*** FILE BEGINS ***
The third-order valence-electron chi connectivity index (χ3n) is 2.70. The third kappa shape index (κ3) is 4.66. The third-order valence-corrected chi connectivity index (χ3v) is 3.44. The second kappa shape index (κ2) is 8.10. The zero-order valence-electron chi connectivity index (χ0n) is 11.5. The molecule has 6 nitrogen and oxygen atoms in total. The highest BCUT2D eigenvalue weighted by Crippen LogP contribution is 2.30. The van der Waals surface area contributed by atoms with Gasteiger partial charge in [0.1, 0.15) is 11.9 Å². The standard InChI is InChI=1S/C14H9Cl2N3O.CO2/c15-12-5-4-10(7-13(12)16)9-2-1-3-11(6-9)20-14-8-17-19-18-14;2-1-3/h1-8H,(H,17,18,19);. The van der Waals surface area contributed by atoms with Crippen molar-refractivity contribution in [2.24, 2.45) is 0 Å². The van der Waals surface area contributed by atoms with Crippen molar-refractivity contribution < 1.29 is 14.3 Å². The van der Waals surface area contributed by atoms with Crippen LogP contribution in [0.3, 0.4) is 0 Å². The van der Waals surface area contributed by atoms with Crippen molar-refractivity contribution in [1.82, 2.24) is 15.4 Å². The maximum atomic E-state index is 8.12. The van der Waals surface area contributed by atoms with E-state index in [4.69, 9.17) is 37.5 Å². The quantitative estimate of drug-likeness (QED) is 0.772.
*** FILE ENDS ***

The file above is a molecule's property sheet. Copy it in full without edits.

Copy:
The third-order valence-electron chi connectivity index (χ3n) is 2.70. The third kappa shape index (κ3) is 4.66. The third-order valence-corrected chi connectivity index (χ3v) is 3.44. The second kappa shape index (κ2) is 8.10. The zero-order valence-electron chi connectivity index (χ0n) is 11.5. The molecule has 6 nitrogen and oxygen atoms in total. The highest BCUT2D eigenvalue weighted by Crippen LogP contribution is 2.30. The van der Waals surface area contributed by atoms with Gasteiger partial charge in [0.1, 0.15) is 11.9 Å². The standard InChI is InChI=1S/C14H9Cl2N3O.CO2/c15-12-5-4-10(7-13(12)16)9-2-1-3-11(6-9)20-14-8-17-19-18-14;2-1-3/h1-8H,(H,17,18,19);. The van der Waals surface area contributed by atoms with Crippen molar-refractivity contribution in [2.24, 2.45) is 0 Å². The van der Waals surface area contributed by atoms with Crippen molar-refractivity contribution < 1.29 is 14.3 Å². The van der Waals surface area contributed by atoms with Crippen LogP contribution in [0.3, 0.4) is 0 Å². The van der Waals surface area contributed by atoms with Crippen molar-refractivity contribution in [1.82, 2.24) is 15.4 Å². The maximum atomic E-state index is 8.12. The van der Waals surface area contributed by atoms with E-state index in [4.69, 9.17) is 37.5 Å². The quantitative estimate of drug-likeness (QED) is 0.772.